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Thread: O.T. Chili (cold weather comfort food)

  1. #71
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    Quote Originally Posted by HWooldridge View Post
    I'm 5th gen Texan and don't object to beans in the chili or on the side - it's all good.
    agreed. Call me anything, but don't call me late for dinner. For those who don't think the four meat chili is chili, I won't argue, but let me then introduce you to something so much better than chili

    Big problem in making a batch is i've now got two vegetarian daughters and the boys, well one son is in Glasgow and one in Calgary....so the carnivorous are getting spread a little thin at my place
    Last edited by Mcgyver; 01-12-2018 at 02:10 PM.
    .

  2. #72
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    Quote Originally Posted by Euph0ny View Post
    Not chili, but certainly cold-weather comfort food. Here's a civet de marcassin (wild boar stew) that I happen to have on the go right now:



    In a hot pan with some oil, brown cubes of boar meat, toss in minced garlic and ginger, diced onion, carrot, potato and celeriac. Fry for a few minutes, add a squirt of tomato purée and allow a few bits to stick to the pan and get caramelised. Add a stock cube if you have one, salt, and pepper, then a bottle of beer (Hachenburger black if possible: http://hachenburger.de/hachenburger-...k-beer?lang=en ) and bring to a roiling boil. Transfer to a slow cooker, scraping out the caramelised bits! Add a couple of laurel leaves, thyme and rosemary, and let cook on "low" for four or five hours. Allow to cool overnight, remove the wilted herbs, reheat, adjust seasoning (maybe with a splash of Worcester sauce or green tabasco) and serve.
    I gotta say that looks absolutely fabulous. We have a lot of feral hogs roaming around here so I may pop one with the Marlin and have a go at your recipe...yum.

  3. #73
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    Quote Originally Posted by A.K. Boomer View Post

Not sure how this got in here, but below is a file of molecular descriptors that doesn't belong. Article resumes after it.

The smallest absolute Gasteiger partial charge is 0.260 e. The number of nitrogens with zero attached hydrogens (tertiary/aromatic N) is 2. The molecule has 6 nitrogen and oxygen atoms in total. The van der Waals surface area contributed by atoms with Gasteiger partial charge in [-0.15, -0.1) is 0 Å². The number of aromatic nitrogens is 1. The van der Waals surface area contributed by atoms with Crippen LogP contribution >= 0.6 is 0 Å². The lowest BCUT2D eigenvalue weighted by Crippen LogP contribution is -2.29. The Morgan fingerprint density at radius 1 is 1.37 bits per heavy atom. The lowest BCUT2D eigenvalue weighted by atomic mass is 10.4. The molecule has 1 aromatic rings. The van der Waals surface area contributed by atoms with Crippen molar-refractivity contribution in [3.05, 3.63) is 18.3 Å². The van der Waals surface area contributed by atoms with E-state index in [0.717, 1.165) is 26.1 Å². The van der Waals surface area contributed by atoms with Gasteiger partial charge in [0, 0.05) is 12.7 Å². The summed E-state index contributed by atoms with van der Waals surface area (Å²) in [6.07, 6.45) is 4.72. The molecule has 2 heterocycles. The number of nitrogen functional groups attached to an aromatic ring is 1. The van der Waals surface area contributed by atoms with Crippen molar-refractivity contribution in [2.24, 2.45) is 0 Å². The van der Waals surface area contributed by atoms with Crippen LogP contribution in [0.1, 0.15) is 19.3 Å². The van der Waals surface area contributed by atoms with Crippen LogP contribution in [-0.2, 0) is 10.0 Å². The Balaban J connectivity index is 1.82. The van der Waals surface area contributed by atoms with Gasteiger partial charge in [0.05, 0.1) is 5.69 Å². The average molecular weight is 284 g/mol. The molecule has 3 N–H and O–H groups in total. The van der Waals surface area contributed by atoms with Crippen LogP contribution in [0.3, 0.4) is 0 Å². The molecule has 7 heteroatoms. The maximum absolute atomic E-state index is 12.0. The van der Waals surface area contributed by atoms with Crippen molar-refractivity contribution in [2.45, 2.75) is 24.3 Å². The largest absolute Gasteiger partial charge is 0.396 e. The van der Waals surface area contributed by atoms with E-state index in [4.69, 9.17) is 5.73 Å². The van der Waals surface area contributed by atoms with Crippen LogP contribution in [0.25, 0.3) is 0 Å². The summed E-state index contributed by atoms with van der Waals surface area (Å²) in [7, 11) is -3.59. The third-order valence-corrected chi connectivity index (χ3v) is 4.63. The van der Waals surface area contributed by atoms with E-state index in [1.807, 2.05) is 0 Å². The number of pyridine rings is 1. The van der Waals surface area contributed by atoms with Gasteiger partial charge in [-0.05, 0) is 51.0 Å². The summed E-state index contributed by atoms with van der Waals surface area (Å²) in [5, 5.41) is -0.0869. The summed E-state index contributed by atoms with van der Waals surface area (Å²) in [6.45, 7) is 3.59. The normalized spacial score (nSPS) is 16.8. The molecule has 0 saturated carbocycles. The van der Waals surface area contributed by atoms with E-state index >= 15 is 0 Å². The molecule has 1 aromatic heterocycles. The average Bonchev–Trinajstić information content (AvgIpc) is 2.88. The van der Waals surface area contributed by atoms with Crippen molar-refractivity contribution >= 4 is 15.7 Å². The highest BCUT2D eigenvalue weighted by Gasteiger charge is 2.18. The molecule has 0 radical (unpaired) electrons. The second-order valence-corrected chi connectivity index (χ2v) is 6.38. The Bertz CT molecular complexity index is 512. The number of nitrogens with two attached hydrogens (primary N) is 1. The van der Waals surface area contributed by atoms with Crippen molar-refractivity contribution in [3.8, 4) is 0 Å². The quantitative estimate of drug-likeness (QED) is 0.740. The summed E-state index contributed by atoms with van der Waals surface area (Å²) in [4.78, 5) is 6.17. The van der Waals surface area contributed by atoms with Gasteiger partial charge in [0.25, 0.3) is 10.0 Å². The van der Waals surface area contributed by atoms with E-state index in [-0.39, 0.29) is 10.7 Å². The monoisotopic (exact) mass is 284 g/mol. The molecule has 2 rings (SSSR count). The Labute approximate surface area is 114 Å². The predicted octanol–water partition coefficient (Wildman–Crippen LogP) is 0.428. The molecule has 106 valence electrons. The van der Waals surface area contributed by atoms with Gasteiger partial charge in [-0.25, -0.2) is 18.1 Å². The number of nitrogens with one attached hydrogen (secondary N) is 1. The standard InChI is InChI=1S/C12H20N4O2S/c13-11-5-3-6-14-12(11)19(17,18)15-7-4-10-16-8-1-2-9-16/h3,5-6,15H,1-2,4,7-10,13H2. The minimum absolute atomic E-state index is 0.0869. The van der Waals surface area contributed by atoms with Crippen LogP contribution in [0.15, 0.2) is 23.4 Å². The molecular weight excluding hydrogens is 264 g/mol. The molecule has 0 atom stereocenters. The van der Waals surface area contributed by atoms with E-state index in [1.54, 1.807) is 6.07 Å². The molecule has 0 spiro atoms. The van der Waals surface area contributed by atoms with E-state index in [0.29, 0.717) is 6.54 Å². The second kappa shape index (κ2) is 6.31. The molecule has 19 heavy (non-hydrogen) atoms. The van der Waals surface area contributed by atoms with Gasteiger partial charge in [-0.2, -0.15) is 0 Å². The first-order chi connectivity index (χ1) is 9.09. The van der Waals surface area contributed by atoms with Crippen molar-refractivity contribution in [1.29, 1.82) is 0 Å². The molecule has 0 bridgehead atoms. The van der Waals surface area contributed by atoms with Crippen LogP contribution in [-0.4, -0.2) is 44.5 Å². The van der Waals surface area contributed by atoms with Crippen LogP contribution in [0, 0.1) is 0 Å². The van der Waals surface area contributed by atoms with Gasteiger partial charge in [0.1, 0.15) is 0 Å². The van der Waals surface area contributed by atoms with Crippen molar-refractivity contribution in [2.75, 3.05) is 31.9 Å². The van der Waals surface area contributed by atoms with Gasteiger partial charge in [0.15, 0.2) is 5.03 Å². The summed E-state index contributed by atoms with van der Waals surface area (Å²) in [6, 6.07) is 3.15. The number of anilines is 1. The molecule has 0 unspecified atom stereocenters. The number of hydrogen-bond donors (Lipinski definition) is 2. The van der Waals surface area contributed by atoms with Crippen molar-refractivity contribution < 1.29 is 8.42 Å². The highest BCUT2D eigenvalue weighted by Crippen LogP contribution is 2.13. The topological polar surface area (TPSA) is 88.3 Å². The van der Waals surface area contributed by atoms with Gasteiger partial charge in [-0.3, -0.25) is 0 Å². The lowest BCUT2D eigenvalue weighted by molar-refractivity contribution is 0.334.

I do have a new goal and that is to learn how to make good green Chili - if you have chili and a piece of bread *(and some wine) you got a meal...

    iv recently had some very good green chili and am going to get the recipe - i want to make about 3 gallons of it and freeze some...
    There are somewhere between 400,000 and 3 million different ways to make green chile... And I don't think a single one of them is bad...

    My versions always have MEAT... Pork butt or chicken thighs.

    Creamy style....

    Quick and dirty and cheap: Cream of mushroom soup with green chiles.. Makes a good quick enchilada, obviously add cheese.. Its really not bad.

    High scale quick and dirty: Jar of alfredo sauce with green chiles... The Santa Fe grill out here does this, they call it "Milenese sauce".. It is good in a
    burrito and also makes decent enchiladas..

    Straight creamy style. White sauce with chiles... Onions, garlic, usually chicken base, a bit of herbage, and meat... Works great with garlic bread as a stew, and
    makes great enchiladas..

    cheesy creamy style... Straight creamy style, with a butt load of cheese.. Like meaty mac and cheese sauce with chile and meat.. I really like chicken thighs for
    this.. boneless and skinless. Sautee them up first and use the drippings to make your sauce. My favorite eaten as a stew with garlic bread...

    Then you have the veggie style..